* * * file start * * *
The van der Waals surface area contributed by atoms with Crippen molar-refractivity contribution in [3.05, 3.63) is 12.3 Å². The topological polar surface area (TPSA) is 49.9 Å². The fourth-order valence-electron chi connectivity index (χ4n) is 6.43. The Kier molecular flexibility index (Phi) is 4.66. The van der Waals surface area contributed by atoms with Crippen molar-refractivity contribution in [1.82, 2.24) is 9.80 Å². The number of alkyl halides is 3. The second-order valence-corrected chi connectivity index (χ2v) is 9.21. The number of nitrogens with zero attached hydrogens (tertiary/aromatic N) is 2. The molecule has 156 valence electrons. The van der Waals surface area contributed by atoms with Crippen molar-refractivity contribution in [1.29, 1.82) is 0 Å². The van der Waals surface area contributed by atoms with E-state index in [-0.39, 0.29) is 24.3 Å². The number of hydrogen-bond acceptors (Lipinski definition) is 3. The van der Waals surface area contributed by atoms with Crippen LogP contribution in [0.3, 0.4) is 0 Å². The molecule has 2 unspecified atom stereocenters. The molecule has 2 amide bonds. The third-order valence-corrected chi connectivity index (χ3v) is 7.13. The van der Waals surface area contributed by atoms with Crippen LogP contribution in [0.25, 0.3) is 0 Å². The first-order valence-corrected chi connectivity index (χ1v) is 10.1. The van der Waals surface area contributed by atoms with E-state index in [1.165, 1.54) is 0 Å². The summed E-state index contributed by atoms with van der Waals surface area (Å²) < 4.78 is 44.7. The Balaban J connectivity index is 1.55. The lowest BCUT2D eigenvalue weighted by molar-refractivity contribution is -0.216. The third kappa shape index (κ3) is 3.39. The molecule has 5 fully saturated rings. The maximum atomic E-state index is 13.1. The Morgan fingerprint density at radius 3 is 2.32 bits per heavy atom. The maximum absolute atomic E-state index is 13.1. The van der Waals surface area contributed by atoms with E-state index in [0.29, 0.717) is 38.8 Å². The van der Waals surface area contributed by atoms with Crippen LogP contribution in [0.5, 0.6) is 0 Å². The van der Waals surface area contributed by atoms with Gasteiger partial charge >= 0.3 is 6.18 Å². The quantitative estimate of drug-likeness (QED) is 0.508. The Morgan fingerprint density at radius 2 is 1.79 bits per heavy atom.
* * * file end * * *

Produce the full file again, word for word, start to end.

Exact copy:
The van der Waals surface area contributed by atoms with Crippen molar-refractivity contribution in [3.05, 3.63) is 12.3 Å². The topological polar surface area (TPSA) is 49.9 Å². The fourth-order valence-electron chi connectivity index (χ4n) is 6.43. The Kier molecular flexibility index (Phi) is 4.66. The van der Waals surface area contributed by atoms with Crippen molar-refractivity contribution in [1.82, 2.24) is 9.80 Å². The number of alkyl halides is 3. The second-order valence-corrected chi connectivity index (χ2v) is 9.21. The number of nitrogens with zero attached hydrogens (tertiary/aromatic N) is 2. The molecule has 156 valence electrons. The van der Waals surface area contributed by atoms with Crippen molar-refractivity contribution in [1.29, 1.82) is 0 Å². The van der Waals surface area contributed by atoms with E-state index in [-0.39, 0.29) is 24.3 Å². The number of hydrogen-bond acceptors (Lipinski definition) is 3. The van der Waals surface area contributed by atoms with Crippen LogP contribution in [0.3, 0.4) is 0 Å². The molecule has 2 unspecified atom stereocenters. The molecule has 2 amide bonds. The third-order valence-corrected chi connectivity index (χ3v) is 7.13. The van der Waals surface area contributed by atoms with Crippen LogP contribution in [0.25, 0.3) is 0 Å². The first-order valence-corrected chi connectivity index (χ1v) is 10.1. The van der Waals surface area contributed by atoms with E-state index in [1.165, 1.54) is 0 Å². The summed E-state index contributed by atoms with van der Waals surface area (Å²) < 4.78 is 44.7. The Balaban J connectivity index is 1.55. The lowest BCUT2D eigenvalue weighted by molar-refractivity contribution is -0.216. The third kappa shape index (κ3) is 3.39. The molecule has 5 fully saturated rings. The maximum atomic E-state index is 13.1. The Morgan fingerprint density at radius 3 is 2.32 bits per heavy atom. The maximum absolute atomic E-state index is 13.1. The van der Waals surface area contributed by atoms with E-state index in [0.29, 0.717) is 38.8 Å². The van der Waals surface area contributed by atoms with Crippen LogP contribution in [0.5, 0.6) is 0 Å². The van der Waals surface area contributed by atoms with Gasteiger partial charge >= 0.3 is 6.18 Å². The quantitative estimate of drug-likeness (QED) is 0.508. The Morgan fingerprint density at radius 2 is 1.79 bits per heavy atom.